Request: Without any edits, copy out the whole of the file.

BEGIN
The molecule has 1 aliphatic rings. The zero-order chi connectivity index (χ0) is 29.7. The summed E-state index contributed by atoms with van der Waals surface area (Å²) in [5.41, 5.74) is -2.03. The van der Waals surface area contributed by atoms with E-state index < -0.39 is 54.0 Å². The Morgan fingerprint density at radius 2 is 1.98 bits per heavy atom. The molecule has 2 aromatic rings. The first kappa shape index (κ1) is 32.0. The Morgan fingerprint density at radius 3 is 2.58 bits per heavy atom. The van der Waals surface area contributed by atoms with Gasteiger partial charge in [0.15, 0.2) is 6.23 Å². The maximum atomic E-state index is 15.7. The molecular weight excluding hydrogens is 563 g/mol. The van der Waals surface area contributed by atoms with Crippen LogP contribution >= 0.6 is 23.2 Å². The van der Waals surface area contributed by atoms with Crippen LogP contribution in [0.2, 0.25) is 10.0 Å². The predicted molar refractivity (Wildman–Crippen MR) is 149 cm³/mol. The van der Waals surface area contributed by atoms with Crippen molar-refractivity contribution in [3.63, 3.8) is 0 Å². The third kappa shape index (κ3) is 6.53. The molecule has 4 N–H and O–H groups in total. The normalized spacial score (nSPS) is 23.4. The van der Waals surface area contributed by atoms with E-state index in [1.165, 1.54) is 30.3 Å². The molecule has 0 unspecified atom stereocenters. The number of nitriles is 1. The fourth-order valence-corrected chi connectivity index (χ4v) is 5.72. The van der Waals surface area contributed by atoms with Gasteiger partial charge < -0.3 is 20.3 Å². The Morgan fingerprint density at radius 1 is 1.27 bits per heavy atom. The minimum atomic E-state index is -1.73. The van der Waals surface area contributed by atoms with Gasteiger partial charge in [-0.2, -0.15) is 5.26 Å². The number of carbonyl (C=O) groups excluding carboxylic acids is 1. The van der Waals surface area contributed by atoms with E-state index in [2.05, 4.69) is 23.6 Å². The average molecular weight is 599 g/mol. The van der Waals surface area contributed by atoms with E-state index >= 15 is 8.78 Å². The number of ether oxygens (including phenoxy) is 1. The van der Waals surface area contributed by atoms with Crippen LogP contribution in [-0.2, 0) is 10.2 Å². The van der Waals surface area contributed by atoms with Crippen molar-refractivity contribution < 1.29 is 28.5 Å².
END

The molecule has 1 aliphatic rings. The zero-order chi connectivity index (χ0) is 29.7. The summed E-state index contributed by atoms with van der Waals surface area (Å²) in [5.41, 5.74) is -2.03. The van der Waals surface area contributed by atoms with E-state index < -0.39 is 54.0 Å². The Morgan fingerprint density at radius 2 is 1.98 bits per heavy atom. The molecule has 2 aromatic rings. The first kappa shape index (κ1) is 32.0. The Morgan fingerprint density at radius 3 is 2.58 bits per heavy atom. The van der Waals surface area contributed by atoms with Gasteiger partial charge in [0.15, 0.2) is 6.23 Å². The maximum atomic E-state index is 15.7. The molecular weight excluding hydrogens is 563 g/mol. The van der Waals surface area contributed by atoms with Crippen LogP contribution >= 0.6 is 23.2 Å². The van der Waals surface area contributed by atoms with Crippen LogP contribution in [0.2, 0.25) is 10.0 Å². The predicted molar refractivity (Wildman–Crippen MR) is 149 cm³/mol. The van der Waals surface area contributed by atoms with Crippen molar-refractivity contribution in [3.63, 3.8) is 0 Å². The third kappa shape index (κ3) is 6.53. The molecule has 4 N–H and O–H groups in total. The normalized spacial score (nSPS) is 23.4. The van der Waals surface area contributed by atoms with E-state index in [1.165, 1.54) is 30.3 Å². The molecule has 0 unspecified atom stereocenters. The number of nitriles is 1. The fourth-order valence-corrected chi connectivity index (χ4v) is 5.72. The van der Waals surface area contributed by atoms with Gasteiger partial charge < -0.3 is 20.3 Å². The Morgan fingerprint density at radius 1 is 1.27 bits per heavy atom. The minimum atomic E-state index is -1.73. The van der Waals surface area contributed by atoms with Gasteiger partial charge in [-0.2, -0.15) is 5.26 Å². The number of carbonyl (C=O) groups excluding carboxylic acids is 1. The van der Waals surface area contributed by atoms with E-state index in [2.05, 4.69) is 23.6 Å². The average molecular weight is 599 g/mol. The van der Waals surface area contributed by atoms with E-state index >= 15 is 8.78 Å². The number of ether oxygens (including phenoxy) is 1. The van der Waals surface area contributed by atoms with Crippen LogP contribution in [-0.2, 0) is 10.2 Å². The van der Waals surface area contributed by atoms with Crippen molar-refractivity contribution < 1.29 is 28.5 Å².